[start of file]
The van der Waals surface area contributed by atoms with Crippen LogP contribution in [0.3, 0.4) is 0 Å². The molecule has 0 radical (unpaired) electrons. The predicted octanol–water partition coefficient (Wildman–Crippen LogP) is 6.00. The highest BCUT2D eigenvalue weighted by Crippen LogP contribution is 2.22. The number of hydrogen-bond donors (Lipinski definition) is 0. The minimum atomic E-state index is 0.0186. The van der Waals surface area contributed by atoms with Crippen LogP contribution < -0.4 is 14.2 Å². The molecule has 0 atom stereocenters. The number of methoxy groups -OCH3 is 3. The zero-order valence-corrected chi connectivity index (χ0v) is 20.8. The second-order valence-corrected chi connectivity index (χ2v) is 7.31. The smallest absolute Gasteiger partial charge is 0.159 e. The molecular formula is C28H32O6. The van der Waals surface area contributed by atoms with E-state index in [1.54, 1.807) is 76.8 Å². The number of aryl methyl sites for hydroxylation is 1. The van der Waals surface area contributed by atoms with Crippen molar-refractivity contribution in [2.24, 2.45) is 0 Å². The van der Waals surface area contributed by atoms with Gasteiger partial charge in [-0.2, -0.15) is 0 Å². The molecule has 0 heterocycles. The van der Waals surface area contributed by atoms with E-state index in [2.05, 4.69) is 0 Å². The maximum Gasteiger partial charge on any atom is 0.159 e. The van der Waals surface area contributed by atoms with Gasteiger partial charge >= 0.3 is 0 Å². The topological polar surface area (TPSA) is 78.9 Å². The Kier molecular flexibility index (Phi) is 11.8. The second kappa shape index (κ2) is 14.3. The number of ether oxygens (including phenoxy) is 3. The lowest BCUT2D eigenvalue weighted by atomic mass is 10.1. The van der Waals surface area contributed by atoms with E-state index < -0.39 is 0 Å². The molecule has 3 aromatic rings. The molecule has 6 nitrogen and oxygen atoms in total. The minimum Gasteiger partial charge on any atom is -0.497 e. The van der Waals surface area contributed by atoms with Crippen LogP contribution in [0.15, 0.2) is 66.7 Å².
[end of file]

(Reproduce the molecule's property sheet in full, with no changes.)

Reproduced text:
The van der Waals surface area contributed by atoms with Crippen LogP contribution in [0.3, 0.4) is 0 Å². The molecule has 0 radical (unpaired) electrons. The predicted octanol–water partition coefficient (Wildman–Crippen LogP) is 6.00. The highest BCUT2D eigenvalue weighted by Crippen LogP contribution is 2.22. The number of hydrogen-bond donors (Lipinski definition) is 0. The minimum atomic E-state index is 0.0186. The van der Waals surface area contributed by atoms with Crippen LogP contribution < -0.4 is 14.2 Å². The molecule has 0 atom stereocenters. The number of methoxy groups -OCH3 is 3. The zero-order valence-corrected chi connectivity index (χ0v) is 20.8. The second-order valence-corrected chi connectivity index (χ2v) is 7.31. The smallest absolute Gasteiger partial charge is 0.159 e. The molecular formula is C28H32O6. The van der Waals surface area contributed by atoms with E-state index in [1.54, 1.807) is 76.8 Å². The number of aryl methyl sites for hydroxylation is 1. The van der Waals surface area contributed by atoms with Crippen molar-refractivity contribution in [2.24, 2.45) is 0 Å². The van der Waals surface area contributed by atoms with Gasteiger partial charge in [-0.2, -0.15) is 0 Å². The molecule has 0 heterocycles. The van der Waals surface area contributed by atoms with E-state index in [2.05, 4.69) is 0 Å². The maximum Gasteiger partial charge on any atom is 0.159 e. The van der Waals surface area contributed by atoms with Gasteiger partial charge >= 0.3 is 0 Å². The topological polar surface area (TPSA) is 78.9 Å². The Kier molecular flexibility index (Phi) is 11.8. The second kappa shape index (κ2) is 14.3. The number of ether oxygens (including phenoxy) is 3. The lowest BCUT2D eigenvalue weighted by atomic mass is 10.1. The van der Waals surface area contributed by atoms with E-state index < -0.39 is 0 Å². The molecule has 3 aromatic rings. The molecule has 6 nitrogen and oxygen atoms in total. The minimum Gasteiger partial charge on any atom is -0.497 e. The van der Waals surface area contributed by atoms with Crippen LogP contribution in [0.15, 0.2) is 66.7 Å².